Jennifer Downs is an Associate Professor of Medicine, Microbiology, and Immunology at Weill Cornell and a physician-scientist trained in Infectious Diseases and Parasitology. She has provided clinical teaching at the Bugando Catholic University of Health and Allied Sciences (CUHAS) and conducted research in Mwanza, Tanzania since 2007. Her research focuses on infectious diseases, women’s health, and community-based implementation studies to improve public health behavior in rural Tanzania.
An area of major focus has been female genital schistosomiasis (FGS), a neglected tropical disease that affects 40 million girls and women. Her team’s early work in Tanzania demonstrated the geographic distribution of Schistosoma haematobium and S. mansoni infections in Tanzania and the inadequacy of anti-schistosome praziquantel treatment for FGS. Through collaborations with scientists at the Mwanza Intervention Trials Unit, CUHAS, Leiden University Medical Centre, and the London School of Hygiene and Tropical Medicine, her team has developed methodologies to study the cellular and molecular pathophysiology of S. haematobium infection. A second focus has been the conduct of large-scale community trials that have included partnerships with religious and other community leaders to promote uptake of reproductive health interventions, such as male circumcision for HIV prevention.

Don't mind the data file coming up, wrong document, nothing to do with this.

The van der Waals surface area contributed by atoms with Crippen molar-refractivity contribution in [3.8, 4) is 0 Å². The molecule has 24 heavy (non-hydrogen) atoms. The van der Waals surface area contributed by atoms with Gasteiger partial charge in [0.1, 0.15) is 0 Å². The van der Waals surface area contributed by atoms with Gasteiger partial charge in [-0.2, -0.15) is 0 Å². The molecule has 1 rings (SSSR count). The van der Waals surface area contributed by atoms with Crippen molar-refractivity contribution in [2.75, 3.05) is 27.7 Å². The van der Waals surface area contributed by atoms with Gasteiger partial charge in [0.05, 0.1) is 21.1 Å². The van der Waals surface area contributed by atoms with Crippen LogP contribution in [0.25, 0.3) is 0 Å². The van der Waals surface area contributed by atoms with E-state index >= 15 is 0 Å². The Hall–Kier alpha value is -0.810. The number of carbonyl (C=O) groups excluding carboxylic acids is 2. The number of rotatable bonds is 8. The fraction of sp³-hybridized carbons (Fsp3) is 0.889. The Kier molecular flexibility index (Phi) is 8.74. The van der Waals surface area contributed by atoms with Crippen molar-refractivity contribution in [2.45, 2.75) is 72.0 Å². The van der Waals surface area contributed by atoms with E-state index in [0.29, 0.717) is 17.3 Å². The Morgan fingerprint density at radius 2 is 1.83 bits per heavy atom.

Her current research projects include: a longitudinal study of FGS in rural Tanzanian women; a cluster randomized trial to determine the effectiveness of partnerships with religious leaders to reduce community blood pressures; and a trial to improve uptake of family planning among women in rural Tanzania. In addition, she is deeply committed to mentoring students interested in global health careers including undergraduate students from Cornell University, graduate students from CUHAS and Weill Cornell Graduate School, and medical students from Weill Cornell in New York. She is particularly interested in fostering the careers of women scientists in global health.